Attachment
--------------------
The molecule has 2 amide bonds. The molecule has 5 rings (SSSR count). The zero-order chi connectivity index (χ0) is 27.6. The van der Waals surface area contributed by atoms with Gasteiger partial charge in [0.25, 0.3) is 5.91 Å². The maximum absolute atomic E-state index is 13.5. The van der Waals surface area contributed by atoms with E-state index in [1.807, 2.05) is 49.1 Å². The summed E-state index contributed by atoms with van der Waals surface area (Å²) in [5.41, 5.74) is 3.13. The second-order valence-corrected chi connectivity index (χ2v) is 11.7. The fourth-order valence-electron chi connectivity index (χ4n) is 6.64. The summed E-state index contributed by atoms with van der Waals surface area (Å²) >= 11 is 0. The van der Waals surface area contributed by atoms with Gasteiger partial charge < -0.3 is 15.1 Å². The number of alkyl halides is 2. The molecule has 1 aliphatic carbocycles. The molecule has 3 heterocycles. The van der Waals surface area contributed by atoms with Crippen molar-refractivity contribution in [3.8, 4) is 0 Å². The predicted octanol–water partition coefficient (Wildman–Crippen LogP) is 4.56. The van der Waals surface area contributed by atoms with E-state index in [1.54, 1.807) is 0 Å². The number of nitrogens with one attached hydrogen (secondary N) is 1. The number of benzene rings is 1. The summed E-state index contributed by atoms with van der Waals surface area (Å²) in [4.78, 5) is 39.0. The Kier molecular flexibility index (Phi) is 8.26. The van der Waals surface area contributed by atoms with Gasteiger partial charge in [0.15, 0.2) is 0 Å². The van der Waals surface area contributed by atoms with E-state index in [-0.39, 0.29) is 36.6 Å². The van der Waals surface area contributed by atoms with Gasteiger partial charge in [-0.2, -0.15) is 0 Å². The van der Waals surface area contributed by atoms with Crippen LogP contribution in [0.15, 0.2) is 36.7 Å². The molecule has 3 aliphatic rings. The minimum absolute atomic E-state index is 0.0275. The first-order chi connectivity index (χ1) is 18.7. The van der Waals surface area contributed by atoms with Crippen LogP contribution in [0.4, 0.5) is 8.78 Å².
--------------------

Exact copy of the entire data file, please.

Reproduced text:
The molecule has 2 amide bonds. The molecule has 5 rings (SSSR count). The zero-order chi connectivity index (χ0) is 27.6. The van der Waals surface area contributed by atoms with Gasteiger partial charge in [0.25, 0.3) is 5.91 Å². The maximum absolute atomic E-state index is 13.5. The van der Waals surface area contributed by atoms with E-state index in [1.807, 2.05) is 49.1 Å². The summed E-state index contributed by atoms with van der Waals surface area (Å²) in [5.41, 5.74) is 3.13. The second-order valence-corrected chi connectivity index (χ2v) is 11.7. The fourth-order valence-electron chi connectivity index (χ4n) is 6.64. The summed E-state index contributed by atoms with van der Waals surface area (Å²) >= 11 is 0. The van der Waals surface area contributed by atoms with Gasteiger partial charge < -0.3 is 15.1 Å². The number of alkyl halides is 2. The molecule has 1 aliphatic carbocycles. The molecule has 3 heterocycles. The van der Waals surface area contributed by atoms with Crippen molar-refractivity contribution in [3.8, 4) is 0 Å². The predicted octanol–water partition coefficient (Wildman–Crippen LogP) is 4.56. The van der Waals surface area contributed by atoms with E-state index in [1.54, 1.807) is 0 Å². The number of nitrogens with one attached hydrogen (secondary N) is 1. The number of benzene rings is 1. The summed E-state index contributed by atoms with van der Waals surface area (Å²) in [4.78, 5) is 39.0. The Kier molecular flexibility index (Phi) is 8.26. The van der Waals surface area contributed by atoms with Gasteiger partial charge in [0.15, 0.2) is 0 Å². The van der Waals surface area contributed by atoms with E-state index in [-0.39, 0.29) is 36.6 Å². The van der Waals surface area contributed by atoms with Gasteiger partial charge in [-0.2, -0.15) is 0 Å². The van der Waals surface area contributed by atoms with Crippen LogP contribution in [0.15, 0.2) is 36.7 Å². The molecule has 3 aliphatic rings. The minimum absolute atomic E-state index is 0.0275. The first-order chi connectivity index (χ1) is 18.7. The van der Waals surface area contributed by atoms with Crippen LogP contribution in [0.4, 0.5) is 8.78 Å².